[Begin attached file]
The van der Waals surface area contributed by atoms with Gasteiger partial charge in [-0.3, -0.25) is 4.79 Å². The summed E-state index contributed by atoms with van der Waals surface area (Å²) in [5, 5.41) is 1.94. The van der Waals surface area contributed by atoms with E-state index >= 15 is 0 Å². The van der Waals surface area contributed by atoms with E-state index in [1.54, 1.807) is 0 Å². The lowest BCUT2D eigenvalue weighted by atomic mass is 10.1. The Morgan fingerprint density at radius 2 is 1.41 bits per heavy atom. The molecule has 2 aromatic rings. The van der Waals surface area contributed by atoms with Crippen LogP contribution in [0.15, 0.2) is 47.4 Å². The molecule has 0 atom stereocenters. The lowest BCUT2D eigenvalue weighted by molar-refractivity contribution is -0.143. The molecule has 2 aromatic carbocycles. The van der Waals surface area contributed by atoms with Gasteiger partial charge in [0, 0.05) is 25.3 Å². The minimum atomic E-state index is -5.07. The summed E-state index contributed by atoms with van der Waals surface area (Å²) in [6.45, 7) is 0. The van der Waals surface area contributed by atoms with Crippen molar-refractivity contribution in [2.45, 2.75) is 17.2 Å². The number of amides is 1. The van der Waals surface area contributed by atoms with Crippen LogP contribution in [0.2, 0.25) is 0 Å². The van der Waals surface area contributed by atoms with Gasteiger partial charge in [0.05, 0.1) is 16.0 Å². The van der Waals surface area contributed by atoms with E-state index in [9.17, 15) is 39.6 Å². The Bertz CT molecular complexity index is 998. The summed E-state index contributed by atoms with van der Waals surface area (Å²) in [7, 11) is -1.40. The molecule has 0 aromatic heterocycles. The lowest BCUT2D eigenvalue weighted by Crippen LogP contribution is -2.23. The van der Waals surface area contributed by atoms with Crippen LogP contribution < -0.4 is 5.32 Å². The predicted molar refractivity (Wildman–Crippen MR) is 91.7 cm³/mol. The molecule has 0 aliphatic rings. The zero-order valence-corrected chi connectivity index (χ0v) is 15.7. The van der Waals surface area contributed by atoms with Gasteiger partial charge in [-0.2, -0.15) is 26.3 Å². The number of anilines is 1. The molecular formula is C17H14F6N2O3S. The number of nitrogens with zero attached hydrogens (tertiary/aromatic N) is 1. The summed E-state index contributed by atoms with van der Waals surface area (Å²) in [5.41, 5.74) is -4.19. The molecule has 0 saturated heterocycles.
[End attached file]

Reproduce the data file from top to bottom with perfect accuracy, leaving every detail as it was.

The van der Waals surface area contributed by atoms with Gasteiger partial charge in [-0.3, -0.25) is 4.79 Å². The summed E-state index contributed by atoms with van der Waals surface area (Å²) in [5, 5.41) is 1.94. The van der Waals surface area contributed by atoms with E-state index >= 15 is 0 Å². The van der Waals surface area contributed by atoms with E-state index in [1.54, 1.807) is 0 Å². The lowest BCUT2D eigenvalue weighted by atomic mass is 10.1. The Morgan fingerprint density at radius 2 is 1.41 bits per heavy atom. The molecule has 2 aromatic rings. The van der Waals surface area contributed by atoms with Crippen LogP contribution in [0.15, 0.2) is 47.4 Å². The molecule has 0 atom stereocenters. The lowest BCUT2D eigenvalue weighted by molar-refractivity contribution is -0.143. The molecule has 2 aromatic carbocycles. The van der Waals surface area contributed by atoms with Gasteiger partial charge in [0, 0.05) is 25.3 Å². The minimum atomic E-state index is -5.07. The summed E-state index contributed by atoms with van der Waals surface area (Å²) in [6.45, 7) is 0. The van der Waals surface area contributed by atoms with Crippen molar-refractivity contribution in [2.45, 2.75) is 17.2 Å². The number of amides is 1. The van der Waals surface area contributed by atoms with Crippen LogP contribution in [0.2, 0.25) is 0 Å². The van der Waals surface area contributed by atoms with Gasteiger partial charge in [0.05, 0.1) is 16.0 Å². The van der Waals surface area contributed by atoms with E-state index in [9.17, 15) is 39.6 Å². The Bertz CT molecular complexity index is 998. The summed E-state index contributed by atoms with van der Waals surface area (Å²) in [7, 11) is -1.40. The molecule has 0 aromatic heterocycles. The lowest BCUT2D eigenvalue weighted by Crippen LogP contribution is -2.23. The van der Waals surface area contributed by atoms with Crippen LogP contribution < -0.4 is 5.32 Å². The predicted molar refractivity (Wildman–Crippen MR) is 91.7 cm³/mol. The molecule has 0 aliphatic rings. The zero-order valence-corrected chi connectivity index (χ0v) is 15.7. The van der Waals surface area contributed by atoms with Gasteiger partial charge in [-0.2, -0.15) is 26.3 Å². The number of anilines is 1. The molecular formula is C17H14F6N2O3S. The number of nitrogens with zero attached hydrogens (tertiary/aromatic N) is 1. The summed E-state index contributed by atoms with van der Waals surface area (Å²) in [5.41, 5.74) is -4.19. The molecule has 0 saturated heterocycles.